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Date: July 27, 2007
Subject: TAX TIP OF THE WEEK -- RECORDKEEPING

This is...
G&G Associates
Tax and Financial Consulting Services
e-Newsletter




I'm Back and all settled in now in VA so look forward to the newsletters rolling in again. This weeks tip is right from the IRS's website. If you have been missing out on my weekly conference calls them stop it and get on board. This is serious if you have a business and it literally can save you or cost you thousands of dollars a year.

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What kind of records should I keep?

You may choose any recordkeeping system suited to your business that clearly shows your income and expenses. Except in a few cases, the law does not require any special kind of records. However, the business you are in affects the type of records you need to keep for federal tax purposes. Your recordkeeping system should also include a summary of your business transactions. This summary is ordinarily made in your business books (for example, accounting journals and ledgers). Your books must show your gross income, as well as your deductions and credits. For most small businesses, the business checkbook is the main source for entries in the business books.
Supporting Business Documents
Purchases, sales, payroll, and other transactions you have in your business will generate supporting documents such as invoices and receipts. Supporting documents include sales slips, paid bills, invoices, receipts, deposit slips, and canceled checks. These documents contain the information you need to record in your books. It is important to keep these documents because they support the entries in your books and on your tax return. You should keep them in an orderly fashion and in a safe place. For instance, organize them by year and type of income or expense. For more detailed information refer to Publication 583, Starting a Business and Keeping Records .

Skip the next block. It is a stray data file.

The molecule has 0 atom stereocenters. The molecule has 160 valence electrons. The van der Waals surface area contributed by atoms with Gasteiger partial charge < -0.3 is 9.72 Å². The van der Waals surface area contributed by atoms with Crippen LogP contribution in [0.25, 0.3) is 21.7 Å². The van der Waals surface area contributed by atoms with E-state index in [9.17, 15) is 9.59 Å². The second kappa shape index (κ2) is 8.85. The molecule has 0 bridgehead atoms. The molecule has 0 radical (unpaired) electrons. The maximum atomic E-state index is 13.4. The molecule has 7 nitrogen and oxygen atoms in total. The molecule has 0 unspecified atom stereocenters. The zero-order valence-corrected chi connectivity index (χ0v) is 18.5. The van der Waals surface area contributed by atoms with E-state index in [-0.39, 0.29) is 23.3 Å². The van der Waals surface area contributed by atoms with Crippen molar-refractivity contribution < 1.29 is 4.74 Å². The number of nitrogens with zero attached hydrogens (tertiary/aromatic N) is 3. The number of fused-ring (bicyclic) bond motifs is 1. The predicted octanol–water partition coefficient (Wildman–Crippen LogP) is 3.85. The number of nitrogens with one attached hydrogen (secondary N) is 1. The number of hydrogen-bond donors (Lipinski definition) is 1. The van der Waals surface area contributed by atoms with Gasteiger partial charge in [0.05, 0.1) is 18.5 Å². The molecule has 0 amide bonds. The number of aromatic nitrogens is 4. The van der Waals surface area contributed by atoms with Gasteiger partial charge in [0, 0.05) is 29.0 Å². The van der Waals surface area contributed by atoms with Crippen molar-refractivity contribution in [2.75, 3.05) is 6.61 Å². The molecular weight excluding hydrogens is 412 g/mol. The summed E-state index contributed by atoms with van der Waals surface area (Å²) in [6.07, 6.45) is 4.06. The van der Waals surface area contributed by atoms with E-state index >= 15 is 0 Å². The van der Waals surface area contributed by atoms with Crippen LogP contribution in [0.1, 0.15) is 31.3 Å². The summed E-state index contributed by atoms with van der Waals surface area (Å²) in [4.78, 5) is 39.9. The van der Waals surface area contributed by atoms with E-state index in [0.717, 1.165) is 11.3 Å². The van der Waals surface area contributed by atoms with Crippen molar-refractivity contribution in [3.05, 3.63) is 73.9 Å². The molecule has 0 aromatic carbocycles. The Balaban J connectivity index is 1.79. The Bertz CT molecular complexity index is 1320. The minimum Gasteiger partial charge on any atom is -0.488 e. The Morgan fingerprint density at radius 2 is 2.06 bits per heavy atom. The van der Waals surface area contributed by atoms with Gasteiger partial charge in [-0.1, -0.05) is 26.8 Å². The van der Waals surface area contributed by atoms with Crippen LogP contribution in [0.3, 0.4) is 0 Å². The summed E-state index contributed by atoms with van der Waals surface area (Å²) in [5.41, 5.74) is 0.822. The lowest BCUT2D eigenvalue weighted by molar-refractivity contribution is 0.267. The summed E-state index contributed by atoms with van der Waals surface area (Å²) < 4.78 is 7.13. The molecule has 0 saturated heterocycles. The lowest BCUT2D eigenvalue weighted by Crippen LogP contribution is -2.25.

The following are some of the types of records you should keep:

Gross receipts are the income you receive from your business. You should keep supporting documents that show the amounts and sources of your gross receipts. Documents for gross receipts include the following:


Cash register tapes
Bank deposit slips
Receipt books
Invoices
Credit card charge slips
Forms 1099-MISC


Purchases are the items you buy and resell to customers. If you are a manufacturer or producer, this includes the cost of all raw materials or parts purchased for manufacture into finished products. Your supporting documents should show the amount paid and that the amount was for purchases. Documents for purchases include the following:


Canceled checks
Cash register tape receipts
Credit card sales slips
Invoices


Expenses are the costs you incur (other than purchases) to carry on your business. Your supporting documents should show the amount paid and that the amount was for a business expense. Documents for expenses include the following:


Canceled checks
Cash register tapes
Account statements
Credit card sales slips
Invoices
Petty cash slips for small cash payments


Travel, Transportation, Entertainment, and Gift Expenses
If you deduct travel, entertainment, gift or transportation expenses, you must be able to prove (substantiate) certain elements of expenses. For additional information on how to prove certain business expenses, refer to Publication 463, Travel, Entertainment, Gift, and Car Expenses.

Assets are the property, such as machinery and furniture, that you own and use in your business. You must keep records to verify certain information about your business assets. You need records to compute the annual depreciation and the gain or loss when you sell the assets.


Employment taxes
There are specific employment tax records you must keep. Keep all records of employment for at least four years. For additional information, refer to Recordkeeping for Employers.

Thanks

Gary Gray, RFC
Tax & Financial Consultant
877-817-6031 toll free
866-361-3872 fax
www.gngassociates.net

"Workers work hard enough not to get fired, owners pay enough for the workers to not quit...that's why workers never get ahead."
R. Kiyosaki



 

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